Benefit Campaigns for Ukraine Fit Into a Historical Tradition
Charity has a long tradition in the Netherlands and as a researcher one is quickly amazed by the enormous sums of money that were raised in the past, writes historian Lotte Jensen. The actions for Ukraine show many parallels to past events.
On 7 March, two and a half weeks after the war between Russia and Ukraine broke out, the cooperating aid organizations in the Netherlands organized a national day of action. In Hilversum, famous and less famous Dutch people gathered behind the phones to collect donations. In the evening, there was a national campaign on television. At the end of the day, the amount of money collected read 106 million euros, and that figure is still increasing. ‘I think this is historic,’ said Tineke Ceelen, director of the Refugee Foundation. It was indeed an impressive amount and it showed how much Dutch citizens sympathized with the fate of the Ukrainian citizens. However, this action was not historic, in terms of being unique or unprecedented.
The Dutch fundraising campaign for the victims of the war in Ukraine has raised 106 million euros. © Ben Houdijk / NPO
The benefit campaign and associated generosity fit into a much older pattern. Charity has a long tradition in the Netherlands, and as a researcher one is quickly amazed by the enormous sums of money that were raised in the past. For example, a group of wealthy citizens from Rotterdam and Amsterdam came to the aid of the victims of the 1740-1741 floods in the river area. They collected an impressive amount of 55,000 guilders (now: 576,000 euros). At the end of the eighteenth century, the national culture of giving was off to a great start and Dutch citizens donated even larger sums in the event of disasters. The flood of 1825, for example, yielded around 2.2 million guilders (25 million euros). An absolute hit was the flood of 1953, when no less than 138 million guilders were collected. That corresponds to about 534 million euros today, which is five times as much (!) as the amount raised for Ukraine.
These enormous amounts of money were generated thanks to countless citizens’ initiatives, publications and benefit concerts. The photo book De ramp sold no less than 675,000 copies. The proceeds went to the victims of the flood. The national fundraising campaign Beurzen open, dijken dicht is also anchored in the collective memory. Private individuals and companies donated overwhelmingly large sums. In addition, the joint broadcasters aired a radio program every Saturday evening, in which well-known artists and choirs made an appearance. On the last evening, the presenters announced the final amount of money collected, which exceeded all expectations.
Similar to the action for Ukraine, many aid actions also had an international dimension: in 1953 donations came from all over the world for the victims of the flood disaster, from America to Denmark, from the Cape of Good Hope to Italy. Vice versa, the Dutch also jumped into action for victims of disasters abroad. When the dikes of the Po River in Italy burst in 1951, a Committee for the Relief of Floods was quickly established. The generosity of the Dutch was stimulated through benefit performances, public auctions and appeals in the newspapers.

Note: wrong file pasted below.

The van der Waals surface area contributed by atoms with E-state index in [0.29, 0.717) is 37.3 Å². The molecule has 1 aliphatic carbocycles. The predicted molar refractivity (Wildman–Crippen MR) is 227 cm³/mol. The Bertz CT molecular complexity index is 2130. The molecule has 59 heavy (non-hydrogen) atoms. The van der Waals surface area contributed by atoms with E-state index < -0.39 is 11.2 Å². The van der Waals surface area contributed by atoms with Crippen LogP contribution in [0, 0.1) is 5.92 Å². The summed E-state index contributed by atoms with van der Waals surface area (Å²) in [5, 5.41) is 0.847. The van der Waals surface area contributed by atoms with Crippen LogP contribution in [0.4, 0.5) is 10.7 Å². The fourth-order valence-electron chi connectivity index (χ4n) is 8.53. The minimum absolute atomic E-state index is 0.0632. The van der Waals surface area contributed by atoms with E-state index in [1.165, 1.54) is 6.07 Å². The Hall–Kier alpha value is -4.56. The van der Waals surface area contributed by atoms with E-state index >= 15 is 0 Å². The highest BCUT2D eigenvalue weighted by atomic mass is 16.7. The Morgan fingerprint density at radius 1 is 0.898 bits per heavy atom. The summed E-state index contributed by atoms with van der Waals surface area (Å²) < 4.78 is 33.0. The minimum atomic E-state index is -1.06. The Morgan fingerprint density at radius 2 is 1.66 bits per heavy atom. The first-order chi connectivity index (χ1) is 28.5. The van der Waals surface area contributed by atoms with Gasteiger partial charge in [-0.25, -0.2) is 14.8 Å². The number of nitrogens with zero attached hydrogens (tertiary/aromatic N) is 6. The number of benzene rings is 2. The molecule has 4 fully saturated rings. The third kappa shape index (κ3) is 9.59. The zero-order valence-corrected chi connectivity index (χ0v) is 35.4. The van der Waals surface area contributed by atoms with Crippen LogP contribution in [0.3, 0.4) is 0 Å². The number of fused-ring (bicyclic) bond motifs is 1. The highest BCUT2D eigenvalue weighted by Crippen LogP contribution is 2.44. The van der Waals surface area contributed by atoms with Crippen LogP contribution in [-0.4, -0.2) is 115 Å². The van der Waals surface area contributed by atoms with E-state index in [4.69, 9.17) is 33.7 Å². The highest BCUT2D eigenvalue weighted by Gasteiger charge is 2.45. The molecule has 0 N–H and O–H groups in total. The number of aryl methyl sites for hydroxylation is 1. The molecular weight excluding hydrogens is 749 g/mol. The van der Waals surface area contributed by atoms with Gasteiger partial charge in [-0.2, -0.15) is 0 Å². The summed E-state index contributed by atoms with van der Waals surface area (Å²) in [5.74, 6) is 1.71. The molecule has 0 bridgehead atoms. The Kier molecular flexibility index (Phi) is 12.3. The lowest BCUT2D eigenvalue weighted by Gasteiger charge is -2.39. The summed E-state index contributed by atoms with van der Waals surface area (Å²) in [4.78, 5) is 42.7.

The national fundraising campaign 'Beurzen open, dijken dicht' in 1953 © Joop van Bilsen / publiek domein
From my own youth, I remember the worldwide action against hunger in Africa, Live Aid. It was an incomparable media spectacle at the time, with live concerts around the world with nearly 2 billion viewers. The proceeds are estimated to be around 180 million euros. The international solidarity made a big impression on my generation. Music proved to be a unifying factor: ‘Do They Know It’s Christmas’ and ‘We Are the World’ topped the music charts for weeks.
Another parallel between past and present can be seen in the way European royal families show their commitment through donations and other actions. The Danish royal family donated one million Danish kroner (over 134,000 euros) to Ukrainian refugees. Britain’s Queen Elizabeth also made a large donation. During past disasters, monarchs and queens also always gave imposing sums of money. As an example, Tsar Alexander I donated no less than NLG 100,000 (now: 1.1 million euros) to those in need in the Netherlands, exactly as much as King Willem I.
King Louis Napoleon visits Leiden after the gunpowder disaster of 1807. © Rijksmuseum, Amsterdam
Just as King Louis Napoleon took in the victims of the Leiden gunpowder disaster at Huis ten Bosch in 1807, the Belgian royal couple Philip and Mathilde are making homes available to receive refugees from Ukraine. The Dutch royal couple, Willem-Alexander and Maxima, followed their example and are opening up Het Oude Loo castle as a shelter. Beautiful gestures, which fit into a two-century-old tradition.
So from a historical perspective, the action for Ukraine was not unique, but it fits seamlessly with historical trends. Of course, the Dutch action for Ukraine was “historic” in the sense of being “memorable”. And it was heartwarming too, because it expressed international solidarity.